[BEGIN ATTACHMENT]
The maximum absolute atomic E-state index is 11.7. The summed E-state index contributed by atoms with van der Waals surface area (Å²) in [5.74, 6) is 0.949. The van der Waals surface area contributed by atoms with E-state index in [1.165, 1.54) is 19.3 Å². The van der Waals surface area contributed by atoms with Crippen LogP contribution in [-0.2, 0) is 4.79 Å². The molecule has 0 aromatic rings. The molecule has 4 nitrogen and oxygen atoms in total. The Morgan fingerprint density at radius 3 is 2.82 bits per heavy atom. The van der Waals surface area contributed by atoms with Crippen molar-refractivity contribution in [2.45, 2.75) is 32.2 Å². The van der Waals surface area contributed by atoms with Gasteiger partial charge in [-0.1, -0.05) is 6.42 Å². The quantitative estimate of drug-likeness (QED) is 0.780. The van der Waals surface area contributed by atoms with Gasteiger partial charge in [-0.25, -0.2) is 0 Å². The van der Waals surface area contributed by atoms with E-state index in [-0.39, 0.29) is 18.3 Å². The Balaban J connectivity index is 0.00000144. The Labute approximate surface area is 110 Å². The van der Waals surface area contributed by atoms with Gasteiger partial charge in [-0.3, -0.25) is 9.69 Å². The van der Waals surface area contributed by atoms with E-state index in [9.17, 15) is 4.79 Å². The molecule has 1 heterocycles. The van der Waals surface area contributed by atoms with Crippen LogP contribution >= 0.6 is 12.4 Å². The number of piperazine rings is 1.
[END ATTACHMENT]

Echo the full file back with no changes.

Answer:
The maximum absolute atomic E-state index is 11.7. The summed E-state index contributed by atoms with van der Waals surface area (Å²) in [5.74, 6) is 0.949. The van der Waals surface area contributed by atoms with E-state index in [1.165, 1.54) is 19.3 Å². The van der Waals surface area contributed by atoms with Crippen LogP contribution in [-0.2, 0) is 4.79 Å². The molecule has 0 aromatic rings. The molecule has 4 nitrogen and oxygen atoms in total. The Morgan fingerprint density at radius 3 is 2.82 bits per heavy atom. The van der Waals surface area contributed by atoms with Crippen molar-refractivity contribution in [2.45, 2.75) is 32.2 Å². The van der Waals surface area contributed by atoms with Gasteiger partial charge in [-0.1, -0.05) is 6.42 Å². The quantitative estimate of drug-likeness (QED) is 0.780. The van der Waals surface area contributed by atoms with Gasteiger partial charge in [-0.25, -0.2) is 0 Å². The van der Waals surface area contributed by atoms with E-state index in [-0.39, 0.29) is 18.3 Å². The Balaban J connectivity index is 0.00000144. The Labute approximate surface area is 110 Å². The van der Waals surface area contributed by atoms with Gasteiger partial charge in [-0.3, -0.25) is 9.69 Å². The van der Waals surface area contributed by atoms with E-state index in [9.17, 15) is 4.79 Å². The molecule has 1 heterocycles. The van der Waals surface area contributed by atoms with Crippen LogP contribution >= 0.6 is 12.4 Å². The number of piperazine rings is 1.